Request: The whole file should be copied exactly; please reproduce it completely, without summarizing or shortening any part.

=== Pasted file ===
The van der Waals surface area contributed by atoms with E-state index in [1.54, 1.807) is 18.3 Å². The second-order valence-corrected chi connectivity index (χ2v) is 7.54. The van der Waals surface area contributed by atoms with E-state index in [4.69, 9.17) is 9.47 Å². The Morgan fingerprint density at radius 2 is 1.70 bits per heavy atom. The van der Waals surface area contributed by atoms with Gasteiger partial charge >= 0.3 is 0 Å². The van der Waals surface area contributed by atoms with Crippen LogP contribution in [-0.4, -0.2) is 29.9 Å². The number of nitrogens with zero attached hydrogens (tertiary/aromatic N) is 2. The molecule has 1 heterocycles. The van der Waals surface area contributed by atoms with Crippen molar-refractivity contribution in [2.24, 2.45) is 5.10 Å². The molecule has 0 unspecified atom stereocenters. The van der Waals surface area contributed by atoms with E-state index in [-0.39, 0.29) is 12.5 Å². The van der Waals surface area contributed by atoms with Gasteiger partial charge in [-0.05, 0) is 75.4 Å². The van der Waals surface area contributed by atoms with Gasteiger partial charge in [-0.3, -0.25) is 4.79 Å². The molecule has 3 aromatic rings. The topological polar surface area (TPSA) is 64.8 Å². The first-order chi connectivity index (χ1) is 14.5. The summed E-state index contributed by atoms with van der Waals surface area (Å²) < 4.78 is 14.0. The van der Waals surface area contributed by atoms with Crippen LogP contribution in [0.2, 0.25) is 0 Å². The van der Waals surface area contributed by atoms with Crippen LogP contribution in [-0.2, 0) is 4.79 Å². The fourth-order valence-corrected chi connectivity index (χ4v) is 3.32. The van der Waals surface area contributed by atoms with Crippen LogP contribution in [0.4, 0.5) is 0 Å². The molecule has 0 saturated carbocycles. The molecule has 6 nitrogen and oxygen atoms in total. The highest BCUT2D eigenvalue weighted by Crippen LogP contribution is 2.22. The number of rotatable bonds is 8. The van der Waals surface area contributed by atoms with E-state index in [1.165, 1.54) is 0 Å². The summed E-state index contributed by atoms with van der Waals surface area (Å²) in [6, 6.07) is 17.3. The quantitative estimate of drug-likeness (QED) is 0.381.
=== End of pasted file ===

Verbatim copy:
The van der Waals surface area contributed by atoms with E-state index in [1.54, 1.807) is 18.3 Å². The second-order valence-corrected chi connectivity index (χ2v) is 7.54. The van der Waals surface area contributed by atoms with E-state index in [4.69, 9.17) is 9.47 Å². The Morgan fingerprint density at radius 2 is 1.70 bits per heavy atom. The van der Waals surface area contributed by atoms with Gasteiger partial charge >= 0.3 is 0 Å². The van der Waals surface area contributed by atoms with Crippen LogP contribution in [-0.4, -0.2) is 29.9 Å². The number of nitrogens with zero attached hydrogens (tertiary/aromatic N) is 2. The molecule has 1 heterocycles. The van der Waals surface area contributed by atoms with Crippen molar-refractivity contribution in [2.24, 2.45) is 5.10 Å². The molecule has 0 unspecified atom stereocenters. The van der Waals surface area contributed by atoms with E-state index in [-0.39, 0.29) is 12.5 Å². The van der Waals surface area contributed by atoms with Gasteiger partial charge in [-0.05, 0) is 75.4 Å². The van der Waals surface area contributed by atoms with Gasteiger partial charge in [-0.3, -0.25) is 4.79 Å². The molecule has 3 aromatic rings. The topological polar surface area (TPSA) is 64.8 Å². The first-order chi connectivity index (χ1) is 14.5. The summed E-state index contributed by atoms with van der Waals surface area (Å²) < 4.78 is 14.0. The van der Waals surface area contributed by atoms with Crippen LogP contribution in [0.2, 0.25) is 0 Å². The van der Waals surface area contributed by atoms with Crippen LogP contribution in [-0.2, 0) is 4.79 Å². The fourth-order valence-corrected chi connectivity index (χ4v) is 3.32. The van der Waals surface area contributed by atoms with Crippen LogP contribution in [0.4, 0.5) is 0 Å². The molecule has 0 saturated carbocycles. The molecule has 6 nitrogen and oxygen atoms in total. The highest BCUT2D eigenvalue weighted by Crippen LogP contribution is 2.22. The number of rotatable bonds is 8. The van der Waals surface area contributed by atoms with E-state index in [1.165, 1.54) is 0 Å². The summed E-state index contributed by atoms with van der Waals surface area (Å²) in [6, 6.07) is 17.3. The quantitative estimate of drug-likeness (QED) is 0.381.